The end-game of the House passing the Senate health care bill brought to light a new level of hatred and vitriol, encouraged and in some cases apparently perpetrated by congressional Republicans.
The first salvo came on Saturday, March 20. As Democratic congressmen John Lewis (D-GA) and Andre Carson (D-IN) emerged from a Democratic caucus meeting in the Cannon House office building, a large crowd surrounded them and several shouts of "kill the bill" and the "N-word" were heard.
A tea partier also spit on Rep. Emanuel Cleaver (D-Mo).
On Saturday afternoon a similar scenario unfolded as Rep. Barney Frank, (D-MA) left a whip meeting in the Longworth House office building and made his way through a crowd of protesters, and elderly white man shouted "Barney, you faggot," as his fellow protesters erupted in laughter.
"Republican lawmakers are trying their best to show the tea party activists outside the Capitol that they're on their side," wrote Salon's Mike Madden. Rep. Mike Pence (R-Ind) walked through the crowd shaking hands, smiling, and thanking them. He condemned "the kind of language and statements that have been reported," but denied that the GOP shared any responsibility. "I think the American people are rising up with one voice and saying, 'Enough is enough.'"
Meanwhile Rep. Geoff Davis (R-Ky) and a group of Republicans borrowed a "Don't Tread on Me" flag from a tea partier, and displayed it from a balcony on the second floor of the Capitol, adjacent to the House floor.
Davis, who gained notoriety during the 2008 presidential campaign by referring to then-candidate Obama as "that boy" told reporters ""This is a demonstration of the people of our republic expressing, frankly, their fear of their own government, at the attempt to take over a system that belongs to the private citizens. I wish we had a million people here instead of the ones that we've got."
The ugly tone carried on to the floor of the House.
Sunday night, as two people from the House gallery yelled during the "debate" on the bill, which is prohibited by House rules, several Republican lawmakers stood and cheered. Police expelled the demonstrators.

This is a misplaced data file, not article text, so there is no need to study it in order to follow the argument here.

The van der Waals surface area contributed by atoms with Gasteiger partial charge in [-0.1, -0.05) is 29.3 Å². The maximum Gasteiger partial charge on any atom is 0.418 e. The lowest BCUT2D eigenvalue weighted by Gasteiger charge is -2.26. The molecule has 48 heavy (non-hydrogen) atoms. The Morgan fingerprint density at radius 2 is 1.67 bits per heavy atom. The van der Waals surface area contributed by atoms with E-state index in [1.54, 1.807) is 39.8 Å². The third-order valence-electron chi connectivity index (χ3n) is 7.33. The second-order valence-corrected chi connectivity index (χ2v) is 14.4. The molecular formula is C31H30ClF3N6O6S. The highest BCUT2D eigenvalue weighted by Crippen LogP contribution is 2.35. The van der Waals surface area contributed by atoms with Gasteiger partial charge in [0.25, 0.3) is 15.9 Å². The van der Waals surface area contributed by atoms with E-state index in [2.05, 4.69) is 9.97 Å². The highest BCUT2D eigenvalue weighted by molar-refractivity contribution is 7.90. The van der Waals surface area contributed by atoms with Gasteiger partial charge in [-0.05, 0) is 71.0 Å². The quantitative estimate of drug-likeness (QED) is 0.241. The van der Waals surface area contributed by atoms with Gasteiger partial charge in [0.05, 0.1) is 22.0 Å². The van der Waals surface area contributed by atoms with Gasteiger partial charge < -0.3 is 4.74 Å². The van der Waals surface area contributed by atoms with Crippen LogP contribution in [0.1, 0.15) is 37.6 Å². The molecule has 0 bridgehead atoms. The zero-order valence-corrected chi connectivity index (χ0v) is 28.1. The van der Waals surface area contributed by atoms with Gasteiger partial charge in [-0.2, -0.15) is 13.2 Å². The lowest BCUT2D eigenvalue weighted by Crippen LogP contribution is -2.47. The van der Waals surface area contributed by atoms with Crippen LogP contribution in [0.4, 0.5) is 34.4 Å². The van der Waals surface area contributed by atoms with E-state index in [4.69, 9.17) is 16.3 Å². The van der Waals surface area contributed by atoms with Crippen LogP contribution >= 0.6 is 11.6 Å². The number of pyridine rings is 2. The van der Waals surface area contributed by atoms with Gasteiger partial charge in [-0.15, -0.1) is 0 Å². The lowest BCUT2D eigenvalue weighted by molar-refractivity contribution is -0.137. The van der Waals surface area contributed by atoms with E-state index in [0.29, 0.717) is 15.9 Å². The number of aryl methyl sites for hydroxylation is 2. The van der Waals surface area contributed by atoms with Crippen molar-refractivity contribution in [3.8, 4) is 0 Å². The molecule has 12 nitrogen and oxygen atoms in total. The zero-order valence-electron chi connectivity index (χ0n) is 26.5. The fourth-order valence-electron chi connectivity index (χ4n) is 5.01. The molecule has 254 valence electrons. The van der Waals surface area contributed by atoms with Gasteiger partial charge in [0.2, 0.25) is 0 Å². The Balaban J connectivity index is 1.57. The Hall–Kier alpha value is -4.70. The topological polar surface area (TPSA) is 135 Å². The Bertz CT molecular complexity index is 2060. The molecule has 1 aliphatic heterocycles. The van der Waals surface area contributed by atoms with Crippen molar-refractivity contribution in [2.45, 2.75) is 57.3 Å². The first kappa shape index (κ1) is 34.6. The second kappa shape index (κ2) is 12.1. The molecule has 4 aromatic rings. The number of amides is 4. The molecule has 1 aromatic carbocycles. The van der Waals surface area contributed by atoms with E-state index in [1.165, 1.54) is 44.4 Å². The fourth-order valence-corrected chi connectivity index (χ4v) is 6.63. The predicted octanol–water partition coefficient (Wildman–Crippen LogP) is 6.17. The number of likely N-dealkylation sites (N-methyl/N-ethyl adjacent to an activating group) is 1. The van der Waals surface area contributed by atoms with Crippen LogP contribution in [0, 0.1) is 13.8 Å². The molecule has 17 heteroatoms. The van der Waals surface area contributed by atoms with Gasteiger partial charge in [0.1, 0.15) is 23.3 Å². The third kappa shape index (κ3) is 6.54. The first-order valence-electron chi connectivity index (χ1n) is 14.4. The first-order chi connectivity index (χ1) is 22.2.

In his summary speech near the end of the House "debate" Sunday night, Majority Leader John Boehner asked rhetorically if representatives could say the bill was written openly and transparently. With great dignity and decorum he answered his own question, "Hell no, you can't!"
As pro-life Democrat Bart Stupak spoke briefly against the Republican effort to kill the health care legislation by adding pro-abortion language that would require it to return to committee in the House, an initially unidentified member of the the Texas delegation was heard to shout "Baby Killer." Rep. John Campbell (R-CA) told reporters he was being told that the shouter was "a Texan," but did not divulge who. On Monday Rep. Randy Neugebauer (R-Tx) admitted to the outburst, claiming that he was referring to the bill and not Stupak.
In his NY Times piece today, Paul Krugman sizes up the opposition to health care reform.
... [T]he emotional core of opposition to reform was blatant fear-mongering, unconstrained either by the facts or by any sense of decency.... And let’s be clear: the campaign of fear hasn’t been carried out by a radical fringe, unconnected to the Republican establishment. On the contrary, that establishment has been involved and approving all the way. Politicians like Sarah Palin — who was, let us remember, the G.O.P.’s vice-presidential candidate — eagerly spread the death panel lie, and supposedly reasonable, moderate politicians like Senator Chuck Grassley refused to say that it was untrue. On the eve of the big vote, Republican members of Congress warned that “freedom dies a little bit today” and accused Democrats of “totalitarian tactics,” which I believe means the process known as “voting.”
Without question, the campaign of fear was effective: health reform went from being highly popular to wide disapproval, although the numbers have been improving lately. But the question was, would it actually be enough to block reform...? And the answer is no.
... In the end, a vicious, unprincipled fear offensive failed to block reform. This time, fear struck out.
Beutler, Brian "Tea Partiers Call Lewis 'N****r', Frank 'F****t', At Capitol Hill Protest" TPMDC. 20 Mar. 2010
Marshall, Josh "'Baby Killer'" TPM. 21 Mar. 2010
Frumin, Ben "Boehner Yells 'Hell No You Can't!' On House Floor" TPM Live Wire. 21 Mar. 2010
Health bill opponents heckle top Dems Associated Press. 22 Mar. 2010
Birkey, Andy Barney Frank blasts Bachmann on Tea Party anti-gay slurs Minnesota Independent. 22 Mar. 2010
Madden, Mike Live from Capitol Hill: Healthcare vote nears Salon.com. 21 Mar. 2010
Sherman, Jake "Randy Neugebauer: I yelled 'baby killer'" Politico.com. 22 Mar. 2010